Original Broadcast Date: Tuesday April 12, 2016
Most commonly, searches for clandestine remains have utilized time-consuming methods such as line searches that require the support of many individuals to scour a typically large area. Only in recent years has the use of near-infrared imagery been experimented with as a means of uncovering clandestine graves and surface remains. Because NIR photographs can be obtained using small, remotely controlled aircraft or aerial drones, large areas can be surveyed for clandestine remains remotely, thereby minimizing the need to involve a substantial group of people in the search. In so doing, potentially dangerous locations can be searched without great risk, disturbances to forensically significant sites will be minimized, and the area that personnel must search will be reduced and more precisely understood.
As an attendee, you will learn more about:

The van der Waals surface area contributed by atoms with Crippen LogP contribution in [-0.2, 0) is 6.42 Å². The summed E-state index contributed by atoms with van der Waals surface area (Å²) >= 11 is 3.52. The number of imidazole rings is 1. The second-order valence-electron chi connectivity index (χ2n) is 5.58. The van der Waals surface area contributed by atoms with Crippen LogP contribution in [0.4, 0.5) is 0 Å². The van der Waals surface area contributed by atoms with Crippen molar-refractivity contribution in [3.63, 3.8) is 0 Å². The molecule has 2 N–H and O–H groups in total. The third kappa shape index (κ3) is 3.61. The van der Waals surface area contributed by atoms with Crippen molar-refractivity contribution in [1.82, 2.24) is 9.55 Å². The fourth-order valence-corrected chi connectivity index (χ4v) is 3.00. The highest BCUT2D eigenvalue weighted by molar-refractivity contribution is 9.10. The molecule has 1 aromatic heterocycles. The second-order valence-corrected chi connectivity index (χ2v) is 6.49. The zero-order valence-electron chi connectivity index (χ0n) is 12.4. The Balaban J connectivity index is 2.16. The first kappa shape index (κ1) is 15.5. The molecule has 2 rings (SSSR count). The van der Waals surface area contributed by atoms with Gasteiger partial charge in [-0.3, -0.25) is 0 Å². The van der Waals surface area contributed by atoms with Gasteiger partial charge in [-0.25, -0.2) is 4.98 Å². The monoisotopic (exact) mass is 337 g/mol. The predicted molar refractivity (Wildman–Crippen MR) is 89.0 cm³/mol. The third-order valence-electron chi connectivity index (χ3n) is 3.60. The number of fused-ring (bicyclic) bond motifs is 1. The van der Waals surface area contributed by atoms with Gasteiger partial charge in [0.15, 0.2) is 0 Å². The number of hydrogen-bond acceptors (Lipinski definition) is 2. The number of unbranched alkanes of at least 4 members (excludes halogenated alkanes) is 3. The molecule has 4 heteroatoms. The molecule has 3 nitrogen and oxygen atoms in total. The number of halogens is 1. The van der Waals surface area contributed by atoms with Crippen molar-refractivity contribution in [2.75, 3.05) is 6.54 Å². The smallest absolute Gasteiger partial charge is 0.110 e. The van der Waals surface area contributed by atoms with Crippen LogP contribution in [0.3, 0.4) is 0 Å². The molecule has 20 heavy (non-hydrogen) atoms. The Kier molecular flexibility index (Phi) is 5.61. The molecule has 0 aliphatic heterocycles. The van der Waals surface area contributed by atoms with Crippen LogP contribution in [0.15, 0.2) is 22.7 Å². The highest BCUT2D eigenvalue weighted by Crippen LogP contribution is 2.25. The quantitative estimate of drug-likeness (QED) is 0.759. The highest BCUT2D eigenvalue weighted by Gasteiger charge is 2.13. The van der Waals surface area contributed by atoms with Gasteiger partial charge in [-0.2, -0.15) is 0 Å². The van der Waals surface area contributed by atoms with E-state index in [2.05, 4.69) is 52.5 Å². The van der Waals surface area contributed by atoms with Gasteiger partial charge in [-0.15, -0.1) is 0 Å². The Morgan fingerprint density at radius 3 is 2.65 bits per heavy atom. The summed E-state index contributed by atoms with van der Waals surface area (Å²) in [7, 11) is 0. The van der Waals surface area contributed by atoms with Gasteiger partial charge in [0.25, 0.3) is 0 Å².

- How CDIs present in the NIR spectrum
- What chemicals affect the NIR signature of CDIs
- How time affects the prominence of the NIR signature of CDIs
- Future avenues for the methodology
Marilyn Isaacks is a recent graduate of Texas State University’s Anthropology program. Her thesis research has been presented at the AAFS 68th Annual Scientific Meeting in 2016 and was featured in an episode of Discovery Canada’s Daily Planet. Marilyn holds a bachelor’s degree in anthropology and a master’s degree in biological anthropology with a focus on forensics.
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